Glen Innes

Tuesday 30th March 2010, Glen Innes.

We broke a few golden rules in our move today to Glen Innes (see map), north of Armidale on the New England Highway. Number one, we packed up and moved in the rain, and two, we travelled more than 300K in one move. The weather forecast dictated that we move in the rain or possibly stay in Scone for another few days or so until it cleared up, and we weren’t going to do that as we were not very happy with the caravan park we were staying at, and we are running short of time to get to the Sunshine Coast. As a result I got drenched packing up this morning, and I saved on washing all the dust off the car as it was cleaned by the rain during the trip. It did clear up after about half way through the trip and has stayed dry since giving us a chance to setup in the dry, but the forecast for the next week is not good. We have been looking forward to returning to Glen Innes for some time now and if it does rain for the duration of this visit we are not going to see all that is here, but that won’t matter as we once again suggested that we must come back this way again some time as there are a few quite nice looking towns in this district we would like to visit sometime.

Scone.

Friday 26th March 2010, Scone.

We went to see something today that we never knew existed until we got to Scone the other day, ‘The Burning Mountain’. It was a worthwhile day as there was a lengthy walk up and down hills to get there, so we also got some good exercise that we really need. The Burning Mountain is exactly what it infers, a burning mountain, well it is in fact a coal seem well below the surface that is on fire. It was naturally lit and has been alight for about 6,000 years, and burns at the rate of about 1 meter per year. It is apparent where it has been burning as the temperatures produced along its path has effected the soil and vegetation growth from it. The latest area is conspicuous by the heat generated from the soils surface, and the vent where the fumes are seeping from. One can also see where the land is sinking along its path after the coal is burned and leaves a void under the surface.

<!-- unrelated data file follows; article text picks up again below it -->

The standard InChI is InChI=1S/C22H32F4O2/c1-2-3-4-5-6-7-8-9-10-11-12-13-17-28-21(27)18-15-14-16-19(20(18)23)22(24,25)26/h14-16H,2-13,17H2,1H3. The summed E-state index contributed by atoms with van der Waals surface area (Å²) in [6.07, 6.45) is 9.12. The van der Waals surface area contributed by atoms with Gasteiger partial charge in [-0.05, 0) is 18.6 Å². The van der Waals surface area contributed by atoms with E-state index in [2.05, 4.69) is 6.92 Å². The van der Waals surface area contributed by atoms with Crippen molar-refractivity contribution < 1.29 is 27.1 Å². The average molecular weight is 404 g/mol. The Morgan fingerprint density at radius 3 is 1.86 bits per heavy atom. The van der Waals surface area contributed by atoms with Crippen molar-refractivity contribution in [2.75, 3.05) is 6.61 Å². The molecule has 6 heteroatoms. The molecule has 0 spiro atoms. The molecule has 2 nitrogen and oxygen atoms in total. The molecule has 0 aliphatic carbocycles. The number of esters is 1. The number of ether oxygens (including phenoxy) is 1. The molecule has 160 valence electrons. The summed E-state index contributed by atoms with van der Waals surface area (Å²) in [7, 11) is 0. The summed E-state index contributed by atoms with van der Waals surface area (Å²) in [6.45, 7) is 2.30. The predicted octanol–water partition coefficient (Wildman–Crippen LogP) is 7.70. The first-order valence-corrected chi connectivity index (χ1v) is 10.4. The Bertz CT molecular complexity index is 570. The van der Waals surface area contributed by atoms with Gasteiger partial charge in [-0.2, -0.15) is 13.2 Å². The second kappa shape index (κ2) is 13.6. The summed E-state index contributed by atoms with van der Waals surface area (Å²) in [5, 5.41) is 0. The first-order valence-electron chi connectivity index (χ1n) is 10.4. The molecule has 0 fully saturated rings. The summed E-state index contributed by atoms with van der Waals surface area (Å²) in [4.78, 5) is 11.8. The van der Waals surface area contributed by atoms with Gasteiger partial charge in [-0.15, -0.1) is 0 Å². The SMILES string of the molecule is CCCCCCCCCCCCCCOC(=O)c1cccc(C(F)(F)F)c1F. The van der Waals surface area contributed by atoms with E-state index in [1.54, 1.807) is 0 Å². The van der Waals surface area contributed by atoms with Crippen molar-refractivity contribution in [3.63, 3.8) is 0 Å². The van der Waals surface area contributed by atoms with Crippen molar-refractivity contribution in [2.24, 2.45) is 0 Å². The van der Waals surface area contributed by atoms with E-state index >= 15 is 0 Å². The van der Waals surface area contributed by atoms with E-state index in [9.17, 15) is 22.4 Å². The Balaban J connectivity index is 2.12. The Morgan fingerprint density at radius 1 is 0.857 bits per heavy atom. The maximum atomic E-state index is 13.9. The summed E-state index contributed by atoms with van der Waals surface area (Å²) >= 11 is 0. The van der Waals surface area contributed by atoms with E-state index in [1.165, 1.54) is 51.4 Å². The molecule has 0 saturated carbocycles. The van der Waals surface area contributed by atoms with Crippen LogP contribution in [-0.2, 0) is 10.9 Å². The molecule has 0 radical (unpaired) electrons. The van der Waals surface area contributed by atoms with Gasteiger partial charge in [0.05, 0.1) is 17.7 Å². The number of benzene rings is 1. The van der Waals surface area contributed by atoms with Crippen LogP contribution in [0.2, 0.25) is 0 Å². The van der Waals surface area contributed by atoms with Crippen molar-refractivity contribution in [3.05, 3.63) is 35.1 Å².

Scone.

Thursday 25th March 2010 Scone.

We went for a drive to Barrington Tops National Park today, a long way to go for not a great deal to see, but it was worth it. We were almost halfway into the trip when we realised where we had heard about this National Park when we saw a rock that was shown on a travelling show on telly, it was a conspicuous rock in the shape of a penis and we gathered this was why it wasn’t advertised on any of the brochures. It was only by luck that I spotted a sign ‘The Rock’ and reversed back to see what it was when it became apparent. When I said there wasn’t much to see, apart from ‘The Rock’, there were only a couple of lookouts with short walks, and then there was an area that I reckon that Arboretum at Wellington got his ideas about for the fern gully with the artificial canopy. There was one walk through a rain forest that had a great example of ferns under a natural canopy that was well worth the time. The forest itself was a little different with a moss growing over most of the trees that we haven’t seen to that extent yet, so I guess all National Parks, although some seeming similar, do have there individual differences.